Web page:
Chris Haney, who co-created the popular board game Trivial Pursuit with Scott Abbott in 1979, died Monday at 59. In 2005, Bryan Curtis described how the game was once "a great repository of middlebrow culture" and lamented its decline.
In college, I played Trivial Pursuit. For some, the undergraduate years mark the emergence of a first novel, or issuance of a political identity; for me, they were a chance to win at board games. Trivial Pursuit matches were nasty business. Once, after correctly answering a question about the sequel to The Pink Panther, I found myself accused of cheating, and the whole group nearly came to blows. Another time, my roommate and I were pitted against a guy who was rumored to have memorized all 6,000 of the game's questions and answers. He was doing pretty well there for a while, until he was waylaid by drunkenness; no points for guessing who was bringing him the beer.
Trivial Pursuit still sells briskly, thanks to a 1990s edition and movie tie-ins, but the game seems to have receded as a cultural icon. Today, Trivial Pursuit is a museum piece, a fond reminder of the frivolities of the 1980s. What happened?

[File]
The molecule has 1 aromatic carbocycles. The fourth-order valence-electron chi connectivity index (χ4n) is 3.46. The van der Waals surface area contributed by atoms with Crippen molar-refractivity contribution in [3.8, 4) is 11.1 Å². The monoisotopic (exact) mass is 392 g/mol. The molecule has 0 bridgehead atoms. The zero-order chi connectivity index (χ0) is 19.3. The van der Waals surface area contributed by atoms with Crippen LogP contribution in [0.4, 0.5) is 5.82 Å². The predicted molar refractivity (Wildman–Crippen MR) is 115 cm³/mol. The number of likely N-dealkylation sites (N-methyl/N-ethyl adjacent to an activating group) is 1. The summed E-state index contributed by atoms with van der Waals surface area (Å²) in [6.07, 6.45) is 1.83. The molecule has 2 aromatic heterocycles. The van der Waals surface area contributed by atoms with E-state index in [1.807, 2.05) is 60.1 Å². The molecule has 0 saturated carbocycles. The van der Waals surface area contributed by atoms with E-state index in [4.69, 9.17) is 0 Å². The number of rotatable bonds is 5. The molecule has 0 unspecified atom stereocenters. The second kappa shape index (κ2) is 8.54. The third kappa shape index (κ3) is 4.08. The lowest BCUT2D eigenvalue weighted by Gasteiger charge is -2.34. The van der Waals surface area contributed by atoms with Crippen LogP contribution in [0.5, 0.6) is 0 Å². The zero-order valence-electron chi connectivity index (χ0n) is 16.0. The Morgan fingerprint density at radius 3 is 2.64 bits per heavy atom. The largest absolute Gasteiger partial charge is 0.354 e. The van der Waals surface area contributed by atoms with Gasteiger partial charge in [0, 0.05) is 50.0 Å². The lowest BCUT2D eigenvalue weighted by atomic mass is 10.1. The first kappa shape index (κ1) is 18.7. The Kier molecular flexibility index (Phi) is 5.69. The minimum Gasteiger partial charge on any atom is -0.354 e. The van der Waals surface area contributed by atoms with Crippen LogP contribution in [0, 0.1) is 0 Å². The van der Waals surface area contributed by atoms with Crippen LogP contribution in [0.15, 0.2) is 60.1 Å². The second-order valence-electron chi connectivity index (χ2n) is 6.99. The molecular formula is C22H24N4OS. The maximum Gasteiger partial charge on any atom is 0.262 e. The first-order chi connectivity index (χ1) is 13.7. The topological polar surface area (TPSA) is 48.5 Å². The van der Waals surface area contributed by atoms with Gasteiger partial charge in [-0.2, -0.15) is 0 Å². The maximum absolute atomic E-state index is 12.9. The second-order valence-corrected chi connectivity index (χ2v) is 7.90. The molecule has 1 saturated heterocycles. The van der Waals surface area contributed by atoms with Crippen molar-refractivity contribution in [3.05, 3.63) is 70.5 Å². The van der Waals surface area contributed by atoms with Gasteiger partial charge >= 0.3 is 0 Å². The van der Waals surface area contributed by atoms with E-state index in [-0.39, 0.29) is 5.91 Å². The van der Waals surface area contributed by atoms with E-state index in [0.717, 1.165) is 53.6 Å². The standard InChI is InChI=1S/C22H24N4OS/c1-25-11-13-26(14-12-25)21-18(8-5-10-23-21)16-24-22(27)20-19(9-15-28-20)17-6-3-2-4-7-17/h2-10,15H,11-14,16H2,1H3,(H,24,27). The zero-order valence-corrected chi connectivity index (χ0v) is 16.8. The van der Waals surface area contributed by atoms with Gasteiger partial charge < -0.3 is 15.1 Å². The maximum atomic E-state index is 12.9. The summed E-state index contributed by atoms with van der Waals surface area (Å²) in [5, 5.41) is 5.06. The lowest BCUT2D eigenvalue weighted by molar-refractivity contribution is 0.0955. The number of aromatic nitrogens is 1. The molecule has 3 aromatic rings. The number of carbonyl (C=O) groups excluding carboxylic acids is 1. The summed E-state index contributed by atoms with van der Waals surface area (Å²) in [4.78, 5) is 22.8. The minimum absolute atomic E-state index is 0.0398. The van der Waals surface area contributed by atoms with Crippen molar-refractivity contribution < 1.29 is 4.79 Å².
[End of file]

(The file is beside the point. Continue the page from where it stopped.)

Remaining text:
Those who revere Trivial Pursuit for its wit and erudition may be heartbroken to learn that it was created by Canadian hockey fans. The game was hatched by Scott Abbott and Chris Haney on Dec. 15, 1979, when they met for a few hours of Scrabble, noticed some of the pieces had gone missing, and set about creating a game that would test inconsequentia in history, geography, popular entertainment, the arts, science, and sports. In 1982, they brought the game to a New York firm called Selchow & Righter, which manufactured Scrabble and Parcheesi. The boys envisioned something grander than a mere board game. They wanted to make Trivial Pursuit a tony accessory for the baby boomer, like Eagles albums and the Volvo. The price hovered at $40, nearly twice that of most games. The cadet-blue box included a quote from Alexander Pope and no impossibly blond children smiling and rolling dice on the cover, in stark contrast to the cheerier offerings from Hasbro.
For the trivia itself, Abbott and Haney zeroed in on baby-boomer nostalgia. The game concerns itself with useless information, yes, but useless information of a very specific sort: detritus from the 1950s, 1960s, and early 1970s, which flattered the baby boomer by making his golden years seem vital, even historic. The theme held for questions ranging from foreign affairs ("Which eye did Moshe Dayan wear a patch over?") to television ("Who was Howdy Doody's twin brother?") to the Beatles ("Who replaced Pete Best?"). Abbot and Haney added just enough happy-hour impishness to keep the game from becoming too earnest. What's the largest diamond in the world? Why, a baseball diamond!